View of soldiers graves near City Point General Hospital, circa 1865; historic cemetery ID shield; Lithograph of the Soldiers and Sailors Monument at Hampton National Cemetery
Discover Our Shared Heritage Travel Itinerary
Civil War Era National Cemeteries: Honoring Those Who Served

Cave Hill National Cemetery

Louisville, Kentucky

Clock Tower
Clock Tower, Cave Hill National Cemetery
Courtesy of the Department of Veterans Affairs, National Cemetery Administration, History Program

Cave Hill National Cemetery, located in Louisville, Kentucky, is comprised of six burial sections at the northwest corner of the privately owned Cave Hill Cemetery, a grand Victorian-era cemetery that provided a proper resting place for the dead within a beautiful park setting.  The national cemetery features rows of marble headstones following the curvilinear pathways of the grounds.  The cemetery is the home of the 32nd Indiana Monument, also known as the Bloedner Monument, the oldest Civil War memorial in the country.

The great number of wounded soldiers at Louisville hospitals, and the Army’s efforts to collect and reinter scattered Union remains throughout the Ohio River Valley, necessitated the creation of a national cemetery in the city.  Cave Hill Cemetery, the most prestigious cemetery in Louisville, donated a 0.65-acre burial section in 1861 for those soldiers who gave their lives serving their country.  Over the next decade, the United States purchased from Cave Hill five more burial sections and a parcel just outside the main gates on which to construct a superintendent’s lodge.  Today, the national cemetery encompasses 4.1 acres within the nearly 300-acre Cave Hill Cemetery.

Because of its location within the larger private cemetery, no walls, fences, or gates surround the Cave Hill National Cemetery, and the only access to the national cemetery is through Cave Hill Cemetery.  The only structure on the national cemetery grounds is the rostrum, at the northwest corner of Section B, adjacent to a lily pond.  A flagpole, originally erected in 1898, is set at the north end of Section A.  A superintendent’s lodge, designed by U.S. Army Quartermaster General Montgomery C. Meigs in the Second Empire style, was built outside the main entrance of Cave Hill Cemetery at Baxter Avenue. The Federal Government sold the superintendent’s lodge  in 1940, but the building remains at 637 Baxter Avenue just north of the dramatic Renaissance Revival clock tower that marks the main entrance to Cave Hill Cemetery.

Bloedner Monument
Bloedner Monument
Courtesy of the Department of Veterans Affairs, National Cemetery Administration, History Program

The Bloedner Monument is dedicated to the 13 soldiers of the 32nd Indiana Volunteer Infantry Regiment, also known as the 1st German Regiment, who fell during the Union victory at Rowlett’s Station, Kentucky, in December 1861.  It is often referred to by the name of its creator August Bloedner, a private in the 32nd Regiment, who carved the limestone tablet with a German inscription to honor his comrades.  Dedicated in 1862 at Fort Willich, where the bodies of the 13 soldiers were originally interred, the 32nd Indiana Monument is regarded as the oldest Civil War memorial.  The monument was moved to Cave Hill National Cemetery in 1867 along with the remains of the German soldiers.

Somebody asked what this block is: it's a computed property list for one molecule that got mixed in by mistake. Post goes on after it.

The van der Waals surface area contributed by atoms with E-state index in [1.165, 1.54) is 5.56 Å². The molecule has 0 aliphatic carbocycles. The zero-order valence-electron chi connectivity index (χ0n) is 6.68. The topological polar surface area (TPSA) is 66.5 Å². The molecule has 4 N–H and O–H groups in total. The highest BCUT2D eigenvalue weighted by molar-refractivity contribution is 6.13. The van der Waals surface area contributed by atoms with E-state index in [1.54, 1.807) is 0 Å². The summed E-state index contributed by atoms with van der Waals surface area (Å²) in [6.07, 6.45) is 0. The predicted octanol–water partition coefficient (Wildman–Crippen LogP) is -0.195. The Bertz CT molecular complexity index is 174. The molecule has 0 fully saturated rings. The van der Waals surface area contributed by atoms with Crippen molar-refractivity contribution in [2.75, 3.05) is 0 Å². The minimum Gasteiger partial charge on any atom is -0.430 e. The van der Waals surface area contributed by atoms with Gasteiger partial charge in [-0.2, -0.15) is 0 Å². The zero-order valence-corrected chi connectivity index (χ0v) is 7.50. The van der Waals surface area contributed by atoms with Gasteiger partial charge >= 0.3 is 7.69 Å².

The monument was removed from the Cave Hill National Cemetery in 2008 for conservation treatment, as it had been severely damaged over the years by various environmental factors. It was relocated to the Frazier International Museum of History in Louisville where it will remain on display. A new monument echoing the design of the 32nd Indiana monument containing both German and English inscriptions was placed in Cave Hill National Cemetery in 2010.  For information on the Bloedner Monument, see the Department of Veterans Affairs website.

Other notable places include the Unknown Soldier Monument, a rustic boulder that was dedicated to Union soldiers in 1914, as well as the gravesites of 37 Confederate soldiers.
Plan your visit

Cave Hill National Cemetery is located within the confines of Cave Hill Cemetery, a privately owned and operated cemetery at 701 Baxter Ave., in Louisville, KY.  Click here for the National Register of Historic Places files: text and photographs.  The cemetery is open for visitation daily from 8:00am to 4:45pm; however, no cemetery staff is present on site. The administrative office located at Zachary Taylor National Cemetery in Louisville is open Monday-Friday from 8:00am to 4:30pm, and is closed on all Federal holidays except for Memorial Day and Veterans Day.  For more information,  please see the  Cave Hill Cemetery website, contact the cemetery office at 502-893-3852, or visit the Department of Veterans Affairs website.  While visiting, please be mindful that our national cemeteries are hallowed ground.  Be respectful to all of our nation’s fallen soldiers and their families.  Additional cemetery policies may be posted on site.

Cave Hill National Cemetery was photographed to the standards established by the National Park Service’s Historic American Landscape Survey.  Cave Hill Cemetery and several structures within the cemetery, including the Rustic Shelter House, the Ben Smith Mausoleum, and the Salve-Bullett Mausoleum, have been documented by the National Park Service’s Historic American Buildings Survey.

Next page
Comments or Questions

Itinerary Home | List of sites | Maps | Learn More | Credits | Other Itineraries | NR Home | Search